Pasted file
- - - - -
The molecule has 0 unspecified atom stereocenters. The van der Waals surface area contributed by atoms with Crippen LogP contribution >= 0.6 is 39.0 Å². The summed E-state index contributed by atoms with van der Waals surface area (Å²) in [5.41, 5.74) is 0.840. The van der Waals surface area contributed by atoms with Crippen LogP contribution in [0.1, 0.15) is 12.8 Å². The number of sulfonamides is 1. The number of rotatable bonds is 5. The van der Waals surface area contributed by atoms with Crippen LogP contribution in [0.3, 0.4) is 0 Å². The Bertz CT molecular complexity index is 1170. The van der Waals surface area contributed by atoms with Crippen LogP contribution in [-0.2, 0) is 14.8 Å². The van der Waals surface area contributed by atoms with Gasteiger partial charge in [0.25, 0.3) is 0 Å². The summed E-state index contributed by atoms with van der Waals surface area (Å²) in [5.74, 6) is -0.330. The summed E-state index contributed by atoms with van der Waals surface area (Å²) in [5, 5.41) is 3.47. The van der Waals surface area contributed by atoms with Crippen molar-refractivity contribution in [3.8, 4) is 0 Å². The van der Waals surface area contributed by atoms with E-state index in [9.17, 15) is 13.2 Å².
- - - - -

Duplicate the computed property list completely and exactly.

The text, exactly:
The molecule has 0 unspecified atom stereocenters. The van der Waals surface area contributed by atoms with Crippen LogP contribution >= 0.6 is 39.0 Å². The summed E-state index contributed by atoms with van der Waals surface area (Å²) in [5.41, 5.74) is 0.840. The van der Waals surface area contributed by atoms with Crippen LogP contribution in [0.1, 0.15) is 12.8 Å². The number of sulfonamides is 1. The number of rotatable bonds is 5. The van der Waals surface area contributed by atoms with Crippen LogP contribution in [0.3, 0.4) is 0 Å². The Bertz CT molecular complexity index is 1170. The van der Waals surface area contributed by atoms with Crippen LogP contribution in [-0.2, 0) is 14.8 Å². The van der Waals surface area contributed by atoms with Gasteiger partial charge in [0.25, 0.3) is 0 Å². The summed E-state index contributed by atoms with van der Waals surface area (Å²) in [5.74, 6) is -0.330. The summed E-state index contributed by atoms with van der Waals surface area (Å²) in [5, 5.41) is 3.47. The van der Waals surface area contributed by atoms with Crippen molar-refractivity contribution in [3.8, 4) is 0 Å². The van der Waals surface area contributed by atoms with E-state index in [9.17, 15) is 13.2 Å².